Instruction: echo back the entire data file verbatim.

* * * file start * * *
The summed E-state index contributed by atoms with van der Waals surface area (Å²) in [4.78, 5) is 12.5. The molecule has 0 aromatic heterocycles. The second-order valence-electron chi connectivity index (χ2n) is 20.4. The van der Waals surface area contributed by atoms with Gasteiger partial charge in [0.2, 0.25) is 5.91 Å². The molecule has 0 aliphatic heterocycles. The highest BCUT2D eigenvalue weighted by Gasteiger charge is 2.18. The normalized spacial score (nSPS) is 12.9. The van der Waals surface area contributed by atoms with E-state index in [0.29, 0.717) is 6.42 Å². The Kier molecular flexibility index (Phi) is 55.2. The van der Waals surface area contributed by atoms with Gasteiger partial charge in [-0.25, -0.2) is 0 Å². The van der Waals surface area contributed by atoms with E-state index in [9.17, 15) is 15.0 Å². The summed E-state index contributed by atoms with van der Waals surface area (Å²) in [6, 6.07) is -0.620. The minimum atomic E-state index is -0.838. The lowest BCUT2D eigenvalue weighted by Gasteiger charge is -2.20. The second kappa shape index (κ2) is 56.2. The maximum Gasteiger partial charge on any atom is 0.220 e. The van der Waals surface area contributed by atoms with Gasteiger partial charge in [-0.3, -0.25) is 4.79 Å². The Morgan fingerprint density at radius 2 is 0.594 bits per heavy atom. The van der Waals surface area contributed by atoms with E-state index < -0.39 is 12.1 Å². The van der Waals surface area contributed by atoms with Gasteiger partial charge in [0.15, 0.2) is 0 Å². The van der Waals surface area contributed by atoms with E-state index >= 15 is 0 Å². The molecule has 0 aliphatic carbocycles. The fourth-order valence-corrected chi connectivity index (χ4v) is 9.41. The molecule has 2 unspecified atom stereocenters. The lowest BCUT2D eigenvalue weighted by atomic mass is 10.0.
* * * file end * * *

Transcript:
The summed E-state index contributed by atoms with van der Waals surface area (Å²) in [4.78, 5) is 12.5. The molecule has 0 aromatic heterocycles. The second-order valence-electron chi connectivity index (χ2n) is 20.4. The van der Waals surface area contributed by atoms with Gasteiger partial charge in [0.2, 0.25) is 5.91 Å². The molecule has 0 aliphatic heterocycles. The highest BCUT2D eigenvalue weighted by Gasteiger charge is 2.18. The normalized spacial score (nSPS) is 12.9. The van der Waals surface area contributed by atoms with E-state index in [0.29, 0.717) is 6.42 Å². The Kier molecular flexibility index (Phi) is 55.2. The van der Waals surface area contributed by atoms with Gasteiger partial charge in [-0.25, -0.2) is 0 Å². The van der Waals surface area contributed by atoms with E-state index in [9.17, 15) is 15.0 Å². The summed E-state index contributed by atoms with van der Waals surface area (Å²) in [6, 6.07) is -0.620. The minimum atomic E-state index is -0.838. The lowest BCUT2D eigenvalue weighted by Gasteiger charge is -2.20. The second kappa shape index (κ2) is 56.2. The maximum Gasteiger partial charge on any atom is 0.220 e. The van der Waals surface area contributed by atoms with Gasteiger partial charge in [-0.3, -0.25) is 4.79 Å². The Morgan fingerprint density at radius 2 is 0.594 bits per heavy atom. The van der Waals surface area contributed by atoms with E-state index < -0.39 is 12.1 Å². The van der Waals surface area contributed by atoms with Gasteiger partial charge in [0.15, 0.2) is 0 Å². The van der Waals surface area contributed by atoms with E-state index >= 15 is 0 Å². The molecule has 0 aliphatic carbocycles. The fourth-order valence-corrected chi connectivity index (χ4v) is 9.41. The molecule has 2 unspecified atom stereocenters. The lowest BCUT2D eigenvalue weighted by atomic mass is 10.0.